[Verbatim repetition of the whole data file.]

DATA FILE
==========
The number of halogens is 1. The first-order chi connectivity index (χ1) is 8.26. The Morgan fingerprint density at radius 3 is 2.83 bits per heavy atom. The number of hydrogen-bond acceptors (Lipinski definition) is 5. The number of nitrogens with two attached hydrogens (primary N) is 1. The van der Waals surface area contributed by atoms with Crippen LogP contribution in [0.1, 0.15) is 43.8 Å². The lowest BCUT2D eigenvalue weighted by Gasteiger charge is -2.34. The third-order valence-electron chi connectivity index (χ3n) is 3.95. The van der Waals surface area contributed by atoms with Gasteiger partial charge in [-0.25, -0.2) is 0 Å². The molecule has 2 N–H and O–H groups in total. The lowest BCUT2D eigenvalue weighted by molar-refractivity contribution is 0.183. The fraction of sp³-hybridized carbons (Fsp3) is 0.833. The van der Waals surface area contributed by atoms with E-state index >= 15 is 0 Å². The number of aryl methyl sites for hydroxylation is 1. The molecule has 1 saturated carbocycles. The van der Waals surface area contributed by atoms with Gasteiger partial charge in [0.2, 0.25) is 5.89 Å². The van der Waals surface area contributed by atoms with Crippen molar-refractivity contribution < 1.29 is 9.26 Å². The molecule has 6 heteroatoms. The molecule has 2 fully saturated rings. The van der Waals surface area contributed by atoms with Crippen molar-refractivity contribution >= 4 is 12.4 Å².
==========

The number of halogens is 1. The first-order chi connectivity index (χ1) is 8.26. The Morgan fingerprint density at radius 3 is 2.83 bits per heavy atom. The number of hydrogen-bond acceptors (Lipinski definition) is 5. The number of nitrogens with two attached hydrogens (primary N) is 1. The van der Waals surface area contributed by atoms with Crippen LogP contribution in [0.1, 0.15) is 43.8 Å². The lowest BCUT2D eigenvalue weighted by Gasteiger charge is -2.34. The third-order valence-electron chi connectivity index (χ3n) is 3.95. The van der Waals surface area contributed by atoms with Gasteiger partial charge in [-0.25, -0.2) is 0 Å². The molecule has 2 N–H and O–H groups in total. The lowest BCUT2D eigenvalue weighted by molar-refractivity contribution is 0.183. The fraction of sp³-hybridized carbons (Fsp3) is 0.833. The van der Waals surface area contributed by atoms with E-state index >= 15 is 0 Å². The number of aryl methyl sites for hydroxylation is 1. The molecule has 1 saturated carbocycles. The van der Waals surface area contributed by atoms with Gasteiger partial charge in [0.2, 0.25) is 5.89 Å². The van der Waals surface area contributed by atoms with Crippen molar-refractivity contribution < 1.29 is 9.26 Å². The molecule has 6 heteroatoms. The molecule has 2 fully saturated rings. The van der Waals surface area contributed by atoms with Crippen molar-refractivity contribution >= 4 is 12.4 Å².